Anna Hughes

Thomas Stevens – first to cycle around the world

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Thomas Stevens – first to cycle around the world

On March 22, 2017, Posted by , In Cycling,Pedal Power, With No Comments

This is an edited extract from my new book Pedal Power, available to preorder here.

Thomas Stevens, a free spirit and explorative soul, lived in San Francisco, where he would listen to the constant whispering of the Pacific Ocean and dream of adventure – and what better adventure than to ride across the United States of America, in search of the opposite coast? In 1884 he set out on his Columbus penny-farthing, whose large front wheel measured 50 inches and heavy frame weighed 34 kg. He carried a change of socks, a spare shirt and a raincoat inside bags lashed beneath his seat, as well as a revolver strapped to his hip. For shelter he planned to sleep beneath his raincoat or rely on strangers’ hospitality. Eastwards he rode, following in the wheels of several others who had attempted the journey, though all had failed and turned back. There followed several months of riding, dragging and pushing his bike along wagon roads, railroads, canal towpaths and the few public roads that existed. Poor weather and rough terrain meant that around a third of his journey was spent walking.

The perils of the journey were many: at one point he escaped a mountain lion by using his revolver; another time he was bitten by a rattlesnake, though the poisonous fangs sank harmlessly into his canvas gaiters. But more dangerous than wild animals was the railroad; though ideal in many ways – a route flat and direct, its network of tunnels and bridges carving a smooth passage through state after state – the rumble of an approaching train would cause Stevens’s heart to beat fast in his chest. Once, he was forced to crouch beneath the tracks to avoid being hit, high above a ravine, his bicycle dangling in one hand.

Once he reached Boston, Stevens had achieved his aim: here was the Atlantic, to whose great waves he could now deliver the message of the Pacific. He spent the winter in New York, writing up the accounts of his travels for Outing magazine. Inspired by his work, the editors offered him sponsorship for his onward journey, if he chose to take it. So in April 1885 Stevens set sail for England for the next stage of what had become a round-the-world mission.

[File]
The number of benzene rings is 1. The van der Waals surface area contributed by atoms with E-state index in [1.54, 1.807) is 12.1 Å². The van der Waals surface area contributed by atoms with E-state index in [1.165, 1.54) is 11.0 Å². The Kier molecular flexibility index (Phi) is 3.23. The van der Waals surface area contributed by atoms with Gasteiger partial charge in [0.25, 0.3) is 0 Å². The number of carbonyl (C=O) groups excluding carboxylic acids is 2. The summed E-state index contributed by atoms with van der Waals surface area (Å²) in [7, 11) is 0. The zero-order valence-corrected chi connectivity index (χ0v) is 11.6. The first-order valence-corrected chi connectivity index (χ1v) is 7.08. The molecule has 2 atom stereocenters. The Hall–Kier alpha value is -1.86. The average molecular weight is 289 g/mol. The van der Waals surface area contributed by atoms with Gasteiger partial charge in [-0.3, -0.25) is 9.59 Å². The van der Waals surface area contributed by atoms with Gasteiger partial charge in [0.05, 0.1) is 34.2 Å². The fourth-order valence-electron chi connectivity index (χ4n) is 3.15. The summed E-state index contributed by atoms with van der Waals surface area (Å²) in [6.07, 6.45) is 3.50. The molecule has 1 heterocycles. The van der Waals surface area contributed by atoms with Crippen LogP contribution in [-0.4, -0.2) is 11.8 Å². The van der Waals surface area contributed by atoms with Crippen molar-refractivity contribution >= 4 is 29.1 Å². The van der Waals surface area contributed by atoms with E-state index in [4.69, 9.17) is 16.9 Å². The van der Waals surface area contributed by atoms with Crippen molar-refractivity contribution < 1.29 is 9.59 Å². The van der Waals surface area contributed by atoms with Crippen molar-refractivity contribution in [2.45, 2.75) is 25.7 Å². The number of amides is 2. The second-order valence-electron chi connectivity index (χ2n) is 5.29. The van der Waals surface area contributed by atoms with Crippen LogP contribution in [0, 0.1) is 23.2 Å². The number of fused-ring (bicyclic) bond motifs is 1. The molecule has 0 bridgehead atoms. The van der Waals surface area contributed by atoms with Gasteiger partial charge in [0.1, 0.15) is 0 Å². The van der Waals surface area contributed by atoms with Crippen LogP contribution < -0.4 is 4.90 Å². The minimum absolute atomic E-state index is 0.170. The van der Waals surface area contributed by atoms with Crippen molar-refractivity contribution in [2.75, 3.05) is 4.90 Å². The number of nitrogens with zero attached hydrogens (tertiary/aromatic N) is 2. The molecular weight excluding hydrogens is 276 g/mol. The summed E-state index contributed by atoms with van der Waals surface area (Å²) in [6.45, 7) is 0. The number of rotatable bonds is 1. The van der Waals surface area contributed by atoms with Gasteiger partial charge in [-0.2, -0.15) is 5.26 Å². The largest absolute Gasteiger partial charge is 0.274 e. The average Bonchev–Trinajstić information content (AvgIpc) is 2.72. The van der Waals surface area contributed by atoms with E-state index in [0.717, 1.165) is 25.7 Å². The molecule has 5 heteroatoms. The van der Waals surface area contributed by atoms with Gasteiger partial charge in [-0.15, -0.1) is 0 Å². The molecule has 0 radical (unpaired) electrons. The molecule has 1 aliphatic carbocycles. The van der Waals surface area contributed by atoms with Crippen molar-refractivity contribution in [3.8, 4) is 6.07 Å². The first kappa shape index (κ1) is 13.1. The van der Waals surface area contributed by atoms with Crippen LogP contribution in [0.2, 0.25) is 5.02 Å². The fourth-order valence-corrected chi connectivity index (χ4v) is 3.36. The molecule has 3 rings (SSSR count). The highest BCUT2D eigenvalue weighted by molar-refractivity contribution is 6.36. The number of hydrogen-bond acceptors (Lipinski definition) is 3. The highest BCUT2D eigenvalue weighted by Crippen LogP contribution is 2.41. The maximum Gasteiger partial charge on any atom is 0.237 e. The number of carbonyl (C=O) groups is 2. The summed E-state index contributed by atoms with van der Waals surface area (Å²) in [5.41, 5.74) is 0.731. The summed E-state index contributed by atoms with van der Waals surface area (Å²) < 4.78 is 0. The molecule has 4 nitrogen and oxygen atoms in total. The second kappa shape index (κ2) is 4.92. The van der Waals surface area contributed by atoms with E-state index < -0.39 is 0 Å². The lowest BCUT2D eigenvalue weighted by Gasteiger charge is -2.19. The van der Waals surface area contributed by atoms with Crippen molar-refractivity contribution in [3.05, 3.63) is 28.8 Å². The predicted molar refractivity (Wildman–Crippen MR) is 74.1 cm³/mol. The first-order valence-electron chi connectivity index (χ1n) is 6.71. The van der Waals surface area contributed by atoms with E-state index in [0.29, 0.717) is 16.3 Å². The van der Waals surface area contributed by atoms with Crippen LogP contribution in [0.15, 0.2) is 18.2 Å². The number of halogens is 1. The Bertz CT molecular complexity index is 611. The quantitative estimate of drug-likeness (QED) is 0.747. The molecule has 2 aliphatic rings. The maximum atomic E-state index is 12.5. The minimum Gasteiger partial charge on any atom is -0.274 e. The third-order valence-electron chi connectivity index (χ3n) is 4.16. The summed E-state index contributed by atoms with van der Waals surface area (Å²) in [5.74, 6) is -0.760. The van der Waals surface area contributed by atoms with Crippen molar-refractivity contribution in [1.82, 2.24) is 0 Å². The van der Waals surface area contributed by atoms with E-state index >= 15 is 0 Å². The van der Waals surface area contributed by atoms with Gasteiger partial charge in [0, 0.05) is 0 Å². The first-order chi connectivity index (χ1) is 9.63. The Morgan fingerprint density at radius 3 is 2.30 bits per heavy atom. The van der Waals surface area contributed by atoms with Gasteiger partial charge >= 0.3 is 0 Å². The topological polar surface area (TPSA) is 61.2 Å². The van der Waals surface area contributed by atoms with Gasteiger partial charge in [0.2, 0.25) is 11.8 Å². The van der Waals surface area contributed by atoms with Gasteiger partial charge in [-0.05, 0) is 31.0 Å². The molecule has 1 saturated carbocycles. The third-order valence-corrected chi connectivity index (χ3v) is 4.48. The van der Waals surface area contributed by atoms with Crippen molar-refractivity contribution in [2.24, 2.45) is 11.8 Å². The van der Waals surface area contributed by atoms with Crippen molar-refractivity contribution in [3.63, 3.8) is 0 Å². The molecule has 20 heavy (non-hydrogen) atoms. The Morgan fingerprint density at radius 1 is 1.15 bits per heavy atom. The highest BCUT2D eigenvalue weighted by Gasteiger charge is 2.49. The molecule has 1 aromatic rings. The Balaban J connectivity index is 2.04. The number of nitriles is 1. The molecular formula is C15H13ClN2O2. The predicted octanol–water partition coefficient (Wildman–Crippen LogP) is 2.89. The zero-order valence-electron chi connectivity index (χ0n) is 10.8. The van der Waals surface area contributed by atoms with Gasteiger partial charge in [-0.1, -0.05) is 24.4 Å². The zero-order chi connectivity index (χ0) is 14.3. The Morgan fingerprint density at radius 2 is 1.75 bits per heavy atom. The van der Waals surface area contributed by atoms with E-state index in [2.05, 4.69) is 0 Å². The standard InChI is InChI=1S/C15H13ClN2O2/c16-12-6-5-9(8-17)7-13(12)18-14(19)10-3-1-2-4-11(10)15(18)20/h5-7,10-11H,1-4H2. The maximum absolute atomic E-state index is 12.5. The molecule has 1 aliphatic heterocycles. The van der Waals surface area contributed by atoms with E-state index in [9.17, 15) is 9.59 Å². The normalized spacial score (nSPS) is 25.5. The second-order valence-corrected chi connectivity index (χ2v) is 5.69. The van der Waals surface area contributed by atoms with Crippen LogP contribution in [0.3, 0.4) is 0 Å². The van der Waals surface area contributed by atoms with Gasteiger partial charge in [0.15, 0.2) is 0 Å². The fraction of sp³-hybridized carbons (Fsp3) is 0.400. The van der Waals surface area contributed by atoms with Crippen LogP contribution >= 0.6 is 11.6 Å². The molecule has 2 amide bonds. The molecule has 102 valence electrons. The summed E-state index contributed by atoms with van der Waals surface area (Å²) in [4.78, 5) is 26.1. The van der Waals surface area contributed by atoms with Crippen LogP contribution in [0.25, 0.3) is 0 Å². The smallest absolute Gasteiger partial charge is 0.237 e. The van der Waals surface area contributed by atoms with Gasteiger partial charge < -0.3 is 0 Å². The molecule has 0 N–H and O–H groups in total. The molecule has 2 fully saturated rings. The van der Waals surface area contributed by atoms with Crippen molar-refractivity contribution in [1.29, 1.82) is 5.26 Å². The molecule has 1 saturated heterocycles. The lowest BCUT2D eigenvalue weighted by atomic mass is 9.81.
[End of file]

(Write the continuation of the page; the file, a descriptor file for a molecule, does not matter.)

Through England, Europe and the Balkans he pedalled, then across Turkey, Iraq and Iran. In every nation he drew fascinated stares, folk intrigued by this tall, energetic white man with a curled moustache, riding a contraption which had never been seen before. Curious locals frequently blocked his path, asking him to entertain them with his bicycle. Though happy to oblige, this eventually became tiresome: when resting and eating at a cafe in Turkey the proprietor took away Stevens’s unfinished meal, not returning it until he had pleased the crowds. Yet Stevens’s overwhelming impression was of helpful, kind and hospitable people, willing to provide shelter, food and water. ‘Humanity is the same the world over,’ he wrote in his diary – a theme that would become familiar in the tales of generations of world travellers to come.

Thirty-two months after he had departed, with 13,500 miles under his wheels, he arrived back in San Francisco. An article in The New York Times written during his travels said:

‘But how the world shrinks and what a prospect does the adventurous cyclist open up before the eyes of wheelmen! What corner of the world will be left unvisited by the silent riders of the iron steed?… The inventor of the bicycle has done more to revolutionize the religious, moral and social ideas of mankind than all the philosophers of our time.’

Thomas Stevens

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